A Georgian restaurant in Hells Kitchen, an Alamo Drafthouse movie theater on Staten Island and the address of a new Taco Bell in the Wakefield section of The Bronx also appear on the internal document.
Other projects include the Ritz Carlton Hotel on West 28th Street, a mammoth office tower at 50 Hudson Yards, a Long Island City luxury tower built by the Durst Organization, a luxury apartment complex on West 38th Street owned by the firm Rock Rose and JoJi Restaurant, a swanky sushi spot located in the One Vanderbilt office tower owned by SL Green, New York City’s largest commercial landlord. The City first reported on the Joji fast-tracking, which came a year after SL Green’s top executive hosted a fundraiser for Adams’ mayoral bid.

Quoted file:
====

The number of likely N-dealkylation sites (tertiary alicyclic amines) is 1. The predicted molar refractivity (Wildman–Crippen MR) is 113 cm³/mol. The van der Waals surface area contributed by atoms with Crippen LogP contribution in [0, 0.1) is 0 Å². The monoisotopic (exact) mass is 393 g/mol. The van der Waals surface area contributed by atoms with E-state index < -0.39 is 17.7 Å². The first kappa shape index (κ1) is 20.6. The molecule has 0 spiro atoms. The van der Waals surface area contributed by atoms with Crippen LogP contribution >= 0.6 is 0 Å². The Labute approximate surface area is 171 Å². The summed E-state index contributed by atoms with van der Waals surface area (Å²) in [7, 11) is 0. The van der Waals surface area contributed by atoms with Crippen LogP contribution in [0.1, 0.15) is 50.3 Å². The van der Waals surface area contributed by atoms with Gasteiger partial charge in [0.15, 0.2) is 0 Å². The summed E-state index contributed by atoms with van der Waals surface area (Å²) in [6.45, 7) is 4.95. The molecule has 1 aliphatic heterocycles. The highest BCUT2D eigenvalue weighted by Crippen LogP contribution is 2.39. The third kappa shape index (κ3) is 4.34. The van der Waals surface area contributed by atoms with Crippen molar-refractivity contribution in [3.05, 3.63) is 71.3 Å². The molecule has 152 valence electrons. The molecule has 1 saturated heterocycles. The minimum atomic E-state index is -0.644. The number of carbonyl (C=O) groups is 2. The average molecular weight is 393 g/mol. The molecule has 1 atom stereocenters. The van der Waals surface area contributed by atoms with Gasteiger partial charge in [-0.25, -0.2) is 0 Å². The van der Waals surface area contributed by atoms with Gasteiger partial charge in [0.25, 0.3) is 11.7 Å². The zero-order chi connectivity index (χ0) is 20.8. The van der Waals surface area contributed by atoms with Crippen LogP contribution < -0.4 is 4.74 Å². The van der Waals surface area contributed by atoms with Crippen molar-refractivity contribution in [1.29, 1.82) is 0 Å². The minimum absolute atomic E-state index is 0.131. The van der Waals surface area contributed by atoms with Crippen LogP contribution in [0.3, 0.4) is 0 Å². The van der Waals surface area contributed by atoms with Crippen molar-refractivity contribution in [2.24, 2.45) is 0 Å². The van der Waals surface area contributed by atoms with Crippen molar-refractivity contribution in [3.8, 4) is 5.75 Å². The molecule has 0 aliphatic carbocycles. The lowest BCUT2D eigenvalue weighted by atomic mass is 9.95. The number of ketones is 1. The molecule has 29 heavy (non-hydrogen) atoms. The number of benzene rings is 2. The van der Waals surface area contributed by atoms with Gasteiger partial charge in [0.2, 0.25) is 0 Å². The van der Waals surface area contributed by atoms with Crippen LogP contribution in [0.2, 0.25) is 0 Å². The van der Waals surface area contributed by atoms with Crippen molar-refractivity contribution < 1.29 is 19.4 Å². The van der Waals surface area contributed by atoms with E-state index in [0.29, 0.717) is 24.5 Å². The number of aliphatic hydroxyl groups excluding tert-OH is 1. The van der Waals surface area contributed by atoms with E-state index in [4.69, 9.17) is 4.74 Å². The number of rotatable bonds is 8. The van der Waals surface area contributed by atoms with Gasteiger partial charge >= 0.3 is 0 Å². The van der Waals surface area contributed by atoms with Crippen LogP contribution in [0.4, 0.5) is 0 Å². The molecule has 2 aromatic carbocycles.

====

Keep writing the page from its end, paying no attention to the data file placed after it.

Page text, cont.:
City Hall did not respond to a question on Saturday about how a sushi restaurant rose to the same priority level as a preschool or facility for foster kids.
The Ritz Carlton, Hudson Yards and Rock Rose did not respond to calls and emails seeking comment. Durst spokesperson Jovana Rizzo said the company never contacted City Hall about inspections at the Sven development but spent months trying to get inspections completed before opening in 2022.
“We worked with our contractors and consultants to call the fire department, and, in the end, it did not help, keeping nearly 1,000 units of desperately needed mixed-income housing off the market and increasing costs,” Rizzo said.
Some affordable housing developers and community advocates are asking why luxury projects would be prioritized.